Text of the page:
Pamper Your Entire Being
(page 2 of 3)
Embrace the Table
What's more disappointing than a bad massage? We can't think of anything, either. Here, seven therapists who won't let you down:
Janna Childs and Michelle Price
WHY WE LOVE THEM: Working from a space that is more parlor than day spa, Childs and Price specialize in a technique in which two therapists simultaneously work on one client—the so-called "four hands" massage. "The brain can't seem to work on two sides of the body at the same time, so it literally has to just shut down and receive," Childs says. In the four hands of Childs and Price, a massage that sounds as if it's going to be a chaos of groping turns out to be controlled, soothing, and holistic; the effect is total relaxation. BACKGROUND CHECK: Once the on-call masseuse for Paul Simon and Edie Brickell, Childs, who has been a massage therapist for 15 years, met Price when she was Childs's client; Price has practiced for seven years. Four Hands Massage, Fine Arts Building, 410 S. Michigan Ave.; 312-957-0600. $260 for 70 minutes; $130 for 70 minutes with either Childs or Price. Cash or check only; no showers.
WHY WE LOVE HIM: Some therapists lull you into submission; not Jones, who is a master at sprinkling in just the right amount of articulate commentary as he applies slow, deep pressure to chronic trouble spots. Working from a surprisingly diagnostic visual check of your posture and a pre-massage interview, Jones focuses intently on problem areas—never getting to your legs, for example, if they're not bothering you. A massage from Jones may not be relaxing or luxurious, per se; rather, it's energizing, restorative, and, for anyone suffering from computer-user hunch or other modern-day maladies, just the ticket. BACKGROUND CHECK: A graduate of the Chicago College of Healing Arts, Jones has been a massage therapist for four years, the past two at Shen Shen Health and Harmony. Shen Shen Health and Harmony, 2764 N. Lincoln Ave.; 773-935-4325. $95 an hour for deep tissue.
WHY WE LOVE HER: "I'm not a fluff and buff person," Scott tells you as you settle in. A deep-tissue massage from Scott starts with a round of thoughtful questions and soon moves into an active, strong-handed session that incorporates a bit of stretching and a lot of glorious, penetrating pressure. "I just love to really get into the fiber and to feel the muscle bellies," she says, referring to the midsection of a muscle bundle. But, in fact, she's perfectly capable of giving a gentle buffing, as she recently did for an older female client. Says Scott: "Afterwards, she gave me a great big hug, so it's rewarding either way." BACKGROUND CHECK: A former restaurant manager, Scott graduated from the Wellness and Massage Training Institute in Woodridge and became a masseuse six years ago. Zazú Salon & Day Spa, 135 S. Washington St., Naperville; 630-355-2230. $85 an hour.
WHY WE LOVE HER: Well versed in other techniques, Mowles considers ashiatsu Oriental bar massage her forte. Hanging from bars suspended above the massage table, Mowles uses her uncommonly dexterous feet to apply precise weighted pressure to your upper and lower body. "You should feel like you're sinking into the table," she explains. Better for people with bigger builds and those able to surrender to a massage, ashiatsu can be more intense than deep tissue and, when Mowles is up there, tension crushing and dangerously addictive. BACKGROUND CHECK: Mowles has practiced for 12 years. She splits her time between Urban Oasis and Delilah's, the bar she owns with her husband, Mike Miller. "It's sort of my yin and yang of life," she says. Urban Oasis, 12 W. Maple St., 312-587-3500, and 939 W. North Ave., 312-640-0001. $110 for 70 minutes.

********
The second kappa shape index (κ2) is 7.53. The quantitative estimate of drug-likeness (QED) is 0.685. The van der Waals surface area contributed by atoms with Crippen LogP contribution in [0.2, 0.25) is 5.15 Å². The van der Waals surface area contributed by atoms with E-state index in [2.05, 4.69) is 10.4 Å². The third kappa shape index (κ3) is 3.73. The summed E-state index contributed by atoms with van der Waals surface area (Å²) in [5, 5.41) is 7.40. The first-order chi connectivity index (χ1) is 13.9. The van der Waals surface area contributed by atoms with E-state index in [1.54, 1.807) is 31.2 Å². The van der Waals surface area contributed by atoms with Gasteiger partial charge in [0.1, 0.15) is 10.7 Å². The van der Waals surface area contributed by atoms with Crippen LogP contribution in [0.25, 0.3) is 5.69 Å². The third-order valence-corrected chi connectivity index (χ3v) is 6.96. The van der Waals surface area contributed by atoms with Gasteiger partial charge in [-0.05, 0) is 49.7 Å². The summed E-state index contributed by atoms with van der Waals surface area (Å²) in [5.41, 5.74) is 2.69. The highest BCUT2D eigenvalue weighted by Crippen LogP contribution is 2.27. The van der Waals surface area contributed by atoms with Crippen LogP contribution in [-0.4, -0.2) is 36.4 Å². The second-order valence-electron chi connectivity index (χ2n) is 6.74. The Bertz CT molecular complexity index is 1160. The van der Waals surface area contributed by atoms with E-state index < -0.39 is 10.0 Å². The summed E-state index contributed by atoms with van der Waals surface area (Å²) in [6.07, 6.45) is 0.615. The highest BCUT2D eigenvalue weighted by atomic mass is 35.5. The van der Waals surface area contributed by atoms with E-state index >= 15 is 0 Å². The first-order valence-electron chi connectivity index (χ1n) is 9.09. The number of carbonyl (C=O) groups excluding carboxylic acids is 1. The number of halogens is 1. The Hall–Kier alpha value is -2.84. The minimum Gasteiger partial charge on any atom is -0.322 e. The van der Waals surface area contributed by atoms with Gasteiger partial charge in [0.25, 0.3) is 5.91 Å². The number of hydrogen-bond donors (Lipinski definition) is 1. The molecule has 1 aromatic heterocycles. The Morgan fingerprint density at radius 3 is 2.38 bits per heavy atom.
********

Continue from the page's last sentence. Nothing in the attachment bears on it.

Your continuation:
WHY WE LOVE HER: "Undulating" is a word that crosses the mind, fleetingly, as you sink into a twilight state under Tompulis's attentive care. Tompulis says that although a majority of her clients ask for deep-tissue massage, she calibrates the level of pressure to suit each individual's level of tolerance and strives to make the experience seamless and rejuvenating. "People are just really spent when they come in and they want to feel renewed in their body," she says. "I try to give people a space of relaxation, of not having to be 'on,' of letting someone else take care of you." BACKGROUND CHECK: A Homewood native and 1995 graduate of the Chicago School of Massage Therapy, Tompulis has been doing massage for 12 years. Urban Oasis, 12 W. Maple St., 312-587-3500, and 939 W. North Ave., 312-640-0001. $90 an hour.
WHY WE LOVE HER: The old sciatica flaring up again? Suffering from frozen shoulders? Mielnik, having worked extensively with chiropractors and physical therapists, wants to hear all the gory details about your chronic-pain site. "That's ideal," she says. "Massage basically is a soft or deep tissue complement to the exercising and stretching that physical therapy accomplishes." Mielnik counts many hard-core triathletes as her clients and she estimates that while about half her customers come to her for help with specific injuries, the other half want a relaxing rubdown, pure and simple. She can do that, too. BACKGROUND CHECK: A masseuse for 20 years, Mielnik also works part-time at two senior-citizen residences on the North Shore. Sir Spa, 5151 N. Clark St.; 773-271-7000. $95 an hour.